Apple Peels for Love

Halloween Apple Peel
“S” for Sampo!

Along with the mirror “spell,” apples appeared in many divination games at Halloween parties. Apples are common harvest fruits, and we’re familiar with bobbing for apples, cider, and apple treats eaten in the autumn. But for a time, Halloween was directly associated with apples, even being called “Snap-apple Night” in some parts of England and Scotland. (Morton, 53)

“Snap-apple” itself was a game where players attached one end of a stick to an apple and the other to a burning candle. The whole thing was spun, and the players tried to bite the apple rather than get a mouth full of hot wax. (Morton, 53) Now, some call the game of trying to grab a hanging apple with your mouth “Snap-apple,” but there’s no way that’s as entertaining.

Um, what is she reaching for?


One of the most common Halloween games in the 19th century used apple peels for fortune telling. A young man or woman was to peel an apple and throw the peel on the floor. Then they interpreted the peel’s shape to learn about their future mate, either through letters of initials or shapes resembling suitors.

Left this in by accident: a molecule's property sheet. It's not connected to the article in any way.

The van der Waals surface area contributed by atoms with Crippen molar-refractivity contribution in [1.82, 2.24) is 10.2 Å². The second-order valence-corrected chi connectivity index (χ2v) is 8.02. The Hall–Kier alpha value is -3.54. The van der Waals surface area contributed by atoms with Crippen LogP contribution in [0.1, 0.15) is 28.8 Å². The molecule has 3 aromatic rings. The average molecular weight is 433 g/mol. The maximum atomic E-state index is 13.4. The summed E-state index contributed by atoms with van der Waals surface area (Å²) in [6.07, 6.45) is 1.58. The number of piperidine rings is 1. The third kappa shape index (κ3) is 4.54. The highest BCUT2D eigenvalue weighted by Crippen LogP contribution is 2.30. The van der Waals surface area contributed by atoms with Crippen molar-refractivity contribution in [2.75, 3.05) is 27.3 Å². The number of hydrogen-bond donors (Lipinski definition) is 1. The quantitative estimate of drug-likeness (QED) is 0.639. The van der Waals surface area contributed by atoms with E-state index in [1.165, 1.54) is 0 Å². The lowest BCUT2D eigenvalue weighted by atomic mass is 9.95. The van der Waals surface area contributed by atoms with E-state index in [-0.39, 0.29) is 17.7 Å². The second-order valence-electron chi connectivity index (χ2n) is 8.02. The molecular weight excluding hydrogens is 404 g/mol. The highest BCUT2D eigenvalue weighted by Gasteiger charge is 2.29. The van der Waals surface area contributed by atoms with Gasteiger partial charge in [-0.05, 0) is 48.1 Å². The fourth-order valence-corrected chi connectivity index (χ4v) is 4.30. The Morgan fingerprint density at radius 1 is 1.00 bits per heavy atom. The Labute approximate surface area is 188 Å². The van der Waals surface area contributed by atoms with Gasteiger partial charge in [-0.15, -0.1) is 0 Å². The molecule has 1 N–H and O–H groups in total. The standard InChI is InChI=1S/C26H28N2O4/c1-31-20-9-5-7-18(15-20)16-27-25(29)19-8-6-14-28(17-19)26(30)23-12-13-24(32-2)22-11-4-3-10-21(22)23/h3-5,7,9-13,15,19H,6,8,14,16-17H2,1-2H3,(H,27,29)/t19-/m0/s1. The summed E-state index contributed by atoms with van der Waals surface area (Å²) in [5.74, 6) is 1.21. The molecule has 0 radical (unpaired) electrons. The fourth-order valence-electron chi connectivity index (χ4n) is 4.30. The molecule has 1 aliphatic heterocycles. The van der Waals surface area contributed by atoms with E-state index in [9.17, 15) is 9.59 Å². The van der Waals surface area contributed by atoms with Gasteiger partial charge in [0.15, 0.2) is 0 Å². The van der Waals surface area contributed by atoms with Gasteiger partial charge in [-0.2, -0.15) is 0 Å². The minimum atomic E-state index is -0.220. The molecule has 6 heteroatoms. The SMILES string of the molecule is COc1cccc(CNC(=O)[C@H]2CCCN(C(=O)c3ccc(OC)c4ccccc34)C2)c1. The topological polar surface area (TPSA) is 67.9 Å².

Apparently lots of girls would be marrying “S” guys.


She’s a little young to worry about this yet.

In most examples, the young woman had to throw it over her shoulder to get the effect.

She’s gonna keep trying until she gets a “J” for Josephus.


Other versions seemed more immediate, apparently giving young couples some “instructions” on how to behave.

“Any old thing”


It’s interesting how often peeled apples and even loose peels appear on the cards even when there’s no mention of lovers or even when depicting children obviously too young to care. Still, the icon was as ubiquitous as pumpkins and spiders are today.

Creepy ass owl.


Of course we’re now familiar with bobbing for apples, at the very least from It’s the Great Pumpkin, Charlie Brown. But many other games involving apples were also popular, some suggesting a fortune-telling aspect and others just for fun.




Morton, Lisa. Trick or treat: A history of Halloween. London: Reaktion Books, 2012.



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